A common idiom in python is to check the special variable __name__ to see if the current module is being run as a script or not. For example:
class Foo: ... def bar(): ... if __name__ == '__main__': bar()
Here, if the module is run as a script (ie passed directly to the python interpreter), then __name__ has the value “__main__”, this is detected, and (in this case) the bar() function is called. On the other hand, if the module is just imported from some module, __name__ has a different value (the name of the module file, I think?), and bar() doesn’t get called.
This is nice for a number of reasons – for example, you might put unit tests into bar().
How to do this in Ruby? It’s not in FAQ, which surprised me. I was about to ask on ruby-talk but then remembered the biggest FAQ of them all, and turned to google. Aha (and eek, what a horrible mailing list interface). Anyway, it’s:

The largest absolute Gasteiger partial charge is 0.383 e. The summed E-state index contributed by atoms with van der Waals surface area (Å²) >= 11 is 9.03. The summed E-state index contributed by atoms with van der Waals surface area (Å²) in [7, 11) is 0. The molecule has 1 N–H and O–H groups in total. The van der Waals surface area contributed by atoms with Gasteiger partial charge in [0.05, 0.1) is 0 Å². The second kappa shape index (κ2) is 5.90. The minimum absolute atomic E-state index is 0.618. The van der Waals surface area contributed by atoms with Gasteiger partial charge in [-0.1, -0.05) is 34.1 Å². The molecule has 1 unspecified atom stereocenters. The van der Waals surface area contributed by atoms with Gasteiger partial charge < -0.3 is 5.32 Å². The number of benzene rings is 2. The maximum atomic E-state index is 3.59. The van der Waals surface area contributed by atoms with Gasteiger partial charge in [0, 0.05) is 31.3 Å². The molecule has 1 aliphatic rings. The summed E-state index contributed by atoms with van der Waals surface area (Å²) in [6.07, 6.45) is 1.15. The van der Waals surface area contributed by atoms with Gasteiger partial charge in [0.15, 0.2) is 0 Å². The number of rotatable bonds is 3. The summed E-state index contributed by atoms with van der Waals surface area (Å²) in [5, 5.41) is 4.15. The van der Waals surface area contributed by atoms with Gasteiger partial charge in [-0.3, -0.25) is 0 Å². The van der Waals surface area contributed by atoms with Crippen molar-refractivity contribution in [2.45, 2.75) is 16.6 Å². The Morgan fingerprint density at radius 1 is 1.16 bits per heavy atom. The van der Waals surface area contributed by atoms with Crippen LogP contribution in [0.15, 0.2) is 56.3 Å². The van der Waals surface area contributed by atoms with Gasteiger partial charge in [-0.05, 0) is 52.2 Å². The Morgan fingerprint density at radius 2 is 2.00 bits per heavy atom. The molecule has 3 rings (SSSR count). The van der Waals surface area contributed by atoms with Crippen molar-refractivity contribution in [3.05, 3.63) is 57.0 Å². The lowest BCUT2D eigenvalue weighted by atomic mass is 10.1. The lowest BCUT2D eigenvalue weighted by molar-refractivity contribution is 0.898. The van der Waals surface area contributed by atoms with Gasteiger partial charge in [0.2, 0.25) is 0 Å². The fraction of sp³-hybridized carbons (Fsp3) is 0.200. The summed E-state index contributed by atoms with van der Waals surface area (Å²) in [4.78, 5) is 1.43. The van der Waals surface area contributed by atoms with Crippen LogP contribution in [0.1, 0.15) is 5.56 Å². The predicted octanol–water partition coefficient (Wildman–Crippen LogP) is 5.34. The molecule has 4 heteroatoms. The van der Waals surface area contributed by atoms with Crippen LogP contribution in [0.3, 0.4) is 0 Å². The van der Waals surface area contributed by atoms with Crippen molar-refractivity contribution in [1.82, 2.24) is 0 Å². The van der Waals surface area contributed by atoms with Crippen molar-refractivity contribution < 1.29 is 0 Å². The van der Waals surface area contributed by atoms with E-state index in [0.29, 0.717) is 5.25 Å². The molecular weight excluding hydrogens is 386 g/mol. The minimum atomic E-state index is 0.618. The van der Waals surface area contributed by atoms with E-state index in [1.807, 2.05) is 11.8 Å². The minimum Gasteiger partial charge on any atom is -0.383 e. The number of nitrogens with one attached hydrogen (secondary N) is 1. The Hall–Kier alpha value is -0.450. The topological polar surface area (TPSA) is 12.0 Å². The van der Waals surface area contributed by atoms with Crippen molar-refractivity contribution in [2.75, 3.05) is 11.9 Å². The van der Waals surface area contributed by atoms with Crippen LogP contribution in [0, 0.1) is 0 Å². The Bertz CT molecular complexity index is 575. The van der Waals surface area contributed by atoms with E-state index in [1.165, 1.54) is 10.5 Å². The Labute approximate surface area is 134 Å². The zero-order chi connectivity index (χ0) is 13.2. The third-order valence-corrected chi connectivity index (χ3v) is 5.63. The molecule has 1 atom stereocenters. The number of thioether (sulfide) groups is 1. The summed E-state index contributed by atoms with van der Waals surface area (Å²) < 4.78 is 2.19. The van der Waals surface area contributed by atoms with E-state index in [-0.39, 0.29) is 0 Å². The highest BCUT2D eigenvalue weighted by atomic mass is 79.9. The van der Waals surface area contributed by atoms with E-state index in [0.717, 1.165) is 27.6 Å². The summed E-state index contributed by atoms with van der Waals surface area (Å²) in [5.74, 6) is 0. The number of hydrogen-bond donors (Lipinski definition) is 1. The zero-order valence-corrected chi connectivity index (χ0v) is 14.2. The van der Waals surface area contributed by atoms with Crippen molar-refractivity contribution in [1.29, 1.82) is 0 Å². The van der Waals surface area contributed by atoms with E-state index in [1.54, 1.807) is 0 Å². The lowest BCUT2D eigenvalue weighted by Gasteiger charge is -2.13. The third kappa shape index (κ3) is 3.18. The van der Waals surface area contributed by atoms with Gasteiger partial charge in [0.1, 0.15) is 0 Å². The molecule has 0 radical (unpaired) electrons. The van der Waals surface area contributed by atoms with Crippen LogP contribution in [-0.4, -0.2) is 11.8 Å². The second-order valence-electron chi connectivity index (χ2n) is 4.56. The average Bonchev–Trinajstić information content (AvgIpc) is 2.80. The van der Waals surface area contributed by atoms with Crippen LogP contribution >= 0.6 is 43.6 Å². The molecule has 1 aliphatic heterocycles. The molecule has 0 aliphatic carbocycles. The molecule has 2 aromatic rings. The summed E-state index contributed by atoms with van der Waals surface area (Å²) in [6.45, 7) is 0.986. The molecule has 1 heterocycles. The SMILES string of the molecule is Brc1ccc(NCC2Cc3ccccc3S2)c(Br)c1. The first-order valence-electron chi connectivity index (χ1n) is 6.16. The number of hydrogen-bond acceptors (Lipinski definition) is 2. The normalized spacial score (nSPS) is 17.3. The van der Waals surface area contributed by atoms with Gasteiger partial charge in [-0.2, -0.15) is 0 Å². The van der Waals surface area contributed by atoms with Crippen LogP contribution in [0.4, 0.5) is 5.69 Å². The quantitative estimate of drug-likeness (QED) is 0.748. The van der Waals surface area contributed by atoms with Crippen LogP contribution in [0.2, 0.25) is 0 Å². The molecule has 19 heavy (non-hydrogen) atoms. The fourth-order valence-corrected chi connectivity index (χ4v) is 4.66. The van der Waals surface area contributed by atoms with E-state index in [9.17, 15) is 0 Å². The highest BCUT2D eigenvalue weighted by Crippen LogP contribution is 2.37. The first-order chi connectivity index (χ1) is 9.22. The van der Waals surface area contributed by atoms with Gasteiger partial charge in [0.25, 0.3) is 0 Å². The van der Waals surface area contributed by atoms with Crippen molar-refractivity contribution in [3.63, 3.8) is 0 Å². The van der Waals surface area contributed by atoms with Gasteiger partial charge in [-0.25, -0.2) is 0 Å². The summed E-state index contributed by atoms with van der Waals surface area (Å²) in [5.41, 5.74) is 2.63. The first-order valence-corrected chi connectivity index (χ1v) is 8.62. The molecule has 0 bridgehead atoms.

if __FILE__ == $0 bar() end
OK, so why does this work?
$0 contains the name of the script being executed – ie, the name of the file that was passed to the interpreter. Whatever code you’re executing, this value never changes over a particular run of ruby. On the other hand, __FILE__ is always the name of the current source file. If the two match, then the current source file is the one that was passed to the interpreter.
I guess that’s pretty clear. Cool.